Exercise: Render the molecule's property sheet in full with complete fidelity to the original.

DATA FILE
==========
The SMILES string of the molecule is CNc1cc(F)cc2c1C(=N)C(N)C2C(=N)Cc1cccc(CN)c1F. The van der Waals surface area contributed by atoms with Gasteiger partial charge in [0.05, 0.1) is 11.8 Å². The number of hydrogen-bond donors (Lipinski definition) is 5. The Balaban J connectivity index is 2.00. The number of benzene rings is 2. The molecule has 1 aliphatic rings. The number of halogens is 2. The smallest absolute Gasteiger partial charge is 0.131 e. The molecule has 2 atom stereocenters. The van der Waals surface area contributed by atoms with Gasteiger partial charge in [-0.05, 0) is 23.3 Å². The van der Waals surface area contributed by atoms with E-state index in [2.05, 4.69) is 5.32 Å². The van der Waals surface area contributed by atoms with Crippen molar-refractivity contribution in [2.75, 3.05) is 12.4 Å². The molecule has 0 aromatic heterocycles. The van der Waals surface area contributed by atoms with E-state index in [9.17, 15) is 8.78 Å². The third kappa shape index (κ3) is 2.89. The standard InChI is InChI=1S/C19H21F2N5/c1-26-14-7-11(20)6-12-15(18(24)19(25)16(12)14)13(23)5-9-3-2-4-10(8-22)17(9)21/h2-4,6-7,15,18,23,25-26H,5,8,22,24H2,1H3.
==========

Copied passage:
The SMILES string of the molecule is CNc1cc(F)cc2c1C(=N)C(N)C2C(=N)Cc1cccc(CN)c1F. The van der Waals surface area contributed by atoms with Gasteiger partial charge in [0.05, 0.1) is 11.8 Å². The number of hydrogen-bond donors (Lipinski definition) is 5. The Balaban J connectivity index is 2.00. The number of benzene rings is 2. The molecule has 1 aliphatic rings. The number of halogens is 2. The smallest absolute Gasteiger partial charge is 0.131 e. The molecule has 2 atom stereocenters. The van der Waals surface area contributed by atoms with Gasteiger partial charge in [-0.05, 0) is 23.3 Å². The van der Waals surface area contributed by atoms with E-state index in [2.05, 4.69) is 5.32 Å². The van der Waals surface area contributed by atoms with Crippen molar-refractivity contribution in [2.75, 3.05) is 12.4 Å². The molecule has 0 aromatic heterocycles. The van der Waals surface area contributed by atoms with E-state index in [9.17, 15) is 8.78 Å². The third kappa shape index (κ3) is 2.89. The standard InChI is InChI=1S/C19H21F2N5/c1-26-14-7-11(20)6-12-15(18(24)19(25)16(12)14)13(23)5-9-3-2-4-10(8-22)17(9)21/h2-4,6-7,15,18,23,25-26H,5,8,22,24H2,1H3.